What A Crappy Time To Be Alive: 17th-Century England

05.13.16 2 years ago 56 Comments
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When was the worst time and place to be alive?

This is an ongoing topic of debate for me, which I think last came up around the time The Witch was released. That one was set in Colonial North America in the 1700s, which struck me as a particularly nightmarish period, perfectly befitting a nightmarish movie. At the time I wrote: an awful time period with some of its most awful people. A bunch of sexless, wool-clad fanatics living in humid, malarial wilderness trying to hack a living from an alien landscape, thinking the devil was hiding in every moldy wheat stalk and lady’s period, and a child might have to be sacrificed to appease the sky wizard — hey, no thanks!

Of course, it’s far from the only contender for the sh*ttiest-time-to-be-alive throne. The Revenant is another work about a time and place I wouldn’t exactly be firing up the Delorean to visit. There’s no shortage of them.

In fact, I was recently reading Colin Woodward’s The Republic of Pirates (yes, I am a man in his 30s who still reads pirate books like a 12-year-old boy, get over it), which painted an especially evocative picture of late 17th-century London, a time so sh*tty it inspired men to think a pirate’s life sounded like a good idea. It was a time of open graves, raining feces, and gangs of feral children you could rent for manual labor.

Life in Wapping and the other poorer districts of London was dirty and dangerous. People often lived 15 or 20 to a room, in cold, dimly lit, and unstable houses. There was no organized trash collection; chamber pots were dumped out of windows, splattering everyone and everything on the streets below. Manure from horses and other livestock piled up on the thoroughfares, as did the corpses of the animals themselves. London’s frequent rains carried away some of the muck, but made the overpowering stench from the churchyards even worse; paupers were buried in mass graves, which remained open until fully occupied. Cold weather brought its own atmospheric hazards, as what little home heating there was came from burning poor-quality coal.

Certainly reminds you of the exchange in Monty Python and the Holy Grail. “Must be a king.” “Why?” “He hasn’t got sh*t all over him.”

Disease was rampant. Eight thousand people moved to London each year, but the influx barely kept up with the mortality rate. Food poisoning and dysentery carried off on average a thousand a year, and more than 8,000 were consumed by fevers and convulsions. Measles and smallpox killed a thousand more, many of them children, most of whom were already ravaged by rickets and intestinal worms. Between a quarter and a third of all babies died in their first year of life, and barely half survived to see age 16.

The streets swarmed with parentless children, some of them orphaned by accidents or disease, others simply abandoned on the church steps by parents who were unable to feed them. Overwhelmed parish officials rented babies out to beggars for use as props for four pence a day and sold hundreds of 5- to 8-year-olds into seven years of slavery for 20 or 30 shillings apiece. These small children were purchased by chimney sweepers, who sent them down the flues to do the actual cleaning, sometimes while fires were still burning below them, cleaning coal dust without masks or protective clothing. These “climbing boys” soon succumbed to lung ailments and blindness or simply fell to their deaths. Church officials put the children they could not sell back out on the street “to beg about in the daytime and at night [to] sleep at doors, and in holes and corners about the streets,” as one witness reported. Large numbers of these hungry, bedraggled urchins roamed the streets together in bands called the Blackguards, so called because they would shine the boots of cavalry men for small change. “From beggary they proceed to theft,” the same Londoner concluded, “and from theft to the gallows.”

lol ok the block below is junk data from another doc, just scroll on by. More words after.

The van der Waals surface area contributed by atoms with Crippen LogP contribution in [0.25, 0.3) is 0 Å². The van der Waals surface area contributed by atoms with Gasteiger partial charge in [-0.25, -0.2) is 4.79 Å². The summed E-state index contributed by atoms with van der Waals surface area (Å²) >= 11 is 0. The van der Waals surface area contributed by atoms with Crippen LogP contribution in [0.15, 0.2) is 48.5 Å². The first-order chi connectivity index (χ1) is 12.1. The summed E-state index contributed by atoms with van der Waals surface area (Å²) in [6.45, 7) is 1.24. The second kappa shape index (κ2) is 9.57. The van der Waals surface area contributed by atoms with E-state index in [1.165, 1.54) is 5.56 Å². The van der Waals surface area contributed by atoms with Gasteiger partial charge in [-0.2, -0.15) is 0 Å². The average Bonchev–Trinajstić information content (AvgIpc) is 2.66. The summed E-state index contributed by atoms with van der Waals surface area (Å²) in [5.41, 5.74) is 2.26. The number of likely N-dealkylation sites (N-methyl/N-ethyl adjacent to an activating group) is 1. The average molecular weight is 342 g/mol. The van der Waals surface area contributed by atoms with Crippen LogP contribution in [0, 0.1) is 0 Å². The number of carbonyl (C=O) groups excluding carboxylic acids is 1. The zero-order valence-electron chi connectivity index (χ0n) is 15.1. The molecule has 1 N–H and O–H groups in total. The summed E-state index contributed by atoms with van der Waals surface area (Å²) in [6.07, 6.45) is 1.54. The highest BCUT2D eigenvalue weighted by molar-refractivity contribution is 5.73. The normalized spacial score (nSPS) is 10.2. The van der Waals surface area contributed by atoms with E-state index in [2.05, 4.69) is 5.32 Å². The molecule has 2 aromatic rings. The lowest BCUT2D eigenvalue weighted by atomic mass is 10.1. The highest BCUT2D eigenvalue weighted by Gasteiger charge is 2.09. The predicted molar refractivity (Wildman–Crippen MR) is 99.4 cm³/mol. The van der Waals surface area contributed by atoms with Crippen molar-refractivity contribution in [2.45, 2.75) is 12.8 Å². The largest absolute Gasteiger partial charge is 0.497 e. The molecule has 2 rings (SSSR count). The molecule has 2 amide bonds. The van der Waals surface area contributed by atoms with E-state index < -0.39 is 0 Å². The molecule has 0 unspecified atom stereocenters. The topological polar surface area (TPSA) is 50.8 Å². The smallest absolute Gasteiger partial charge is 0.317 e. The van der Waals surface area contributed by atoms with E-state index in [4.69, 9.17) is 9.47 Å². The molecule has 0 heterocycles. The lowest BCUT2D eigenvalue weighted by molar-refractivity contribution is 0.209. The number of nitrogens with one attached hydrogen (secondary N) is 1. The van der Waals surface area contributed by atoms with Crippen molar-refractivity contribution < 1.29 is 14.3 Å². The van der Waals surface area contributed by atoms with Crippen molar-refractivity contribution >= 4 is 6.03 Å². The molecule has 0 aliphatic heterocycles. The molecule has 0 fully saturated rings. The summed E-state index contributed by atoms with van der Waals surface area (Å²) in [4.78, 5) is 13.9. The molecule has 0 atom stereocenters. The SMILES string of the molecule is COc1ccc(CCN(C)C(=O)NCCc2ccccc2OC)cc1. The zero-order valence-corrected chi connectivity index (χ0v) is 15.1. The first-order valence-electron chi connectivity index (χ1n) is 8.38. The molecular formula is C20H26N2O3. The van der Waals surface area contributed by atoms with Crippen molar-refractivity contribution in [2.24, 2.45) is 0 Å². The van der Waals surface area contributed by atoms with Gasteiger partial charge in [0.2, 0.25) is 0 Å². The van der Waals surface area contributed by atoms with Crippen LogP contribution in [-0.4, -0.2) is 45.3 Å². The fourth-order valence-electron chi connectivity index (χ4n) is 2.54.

Oh, and hey, speaking of gallows…

In those days, nobody missed an execution: It was one of the most popular forms of entertainment.

The fun started days or weeks ahead of time at Marshalsea or Newgate Prison, where visitors tipped the guards for a chance to gawk at the condemned. On the day of execution, thousands lined the streets along the route to Wapping, waiting for the prisoners to roll by, lashed inside carts and escorted by guards and the Admiralty marshal. So many people tried to get a glimpse of the prisoners that the three-mile trip often took as long as two hours. By the time the procession reached Execution Dock, festive crowds massed on the riverbank and wharves, choking Wapping Stairs and spreading out on the stinking mud exposed at low tide. The gallows stood out in the mud, and behind them hundreds of passenger boats jockeyed for the best view of the impending event. [source again, in case you missed it the first time]

Really puts the whole Donald-Trump-possibly-being-president thing into perspective, doesn’t it?

Got any suggestions for crappiest time to be alive? Feel free to include your excerpts below and/or send them to me.

Vince Mancini is a writer, comedian, and podcaster. A graduate of Columbia’s non-fiction MFA program, his work has appeared on FilmDrunk, the UPROXX network, the Portland Mercury, the East Bay Express, and all over his mom’s refrigerator. Fan FilmDrunk on Facebook, find the latest movie reviews here.

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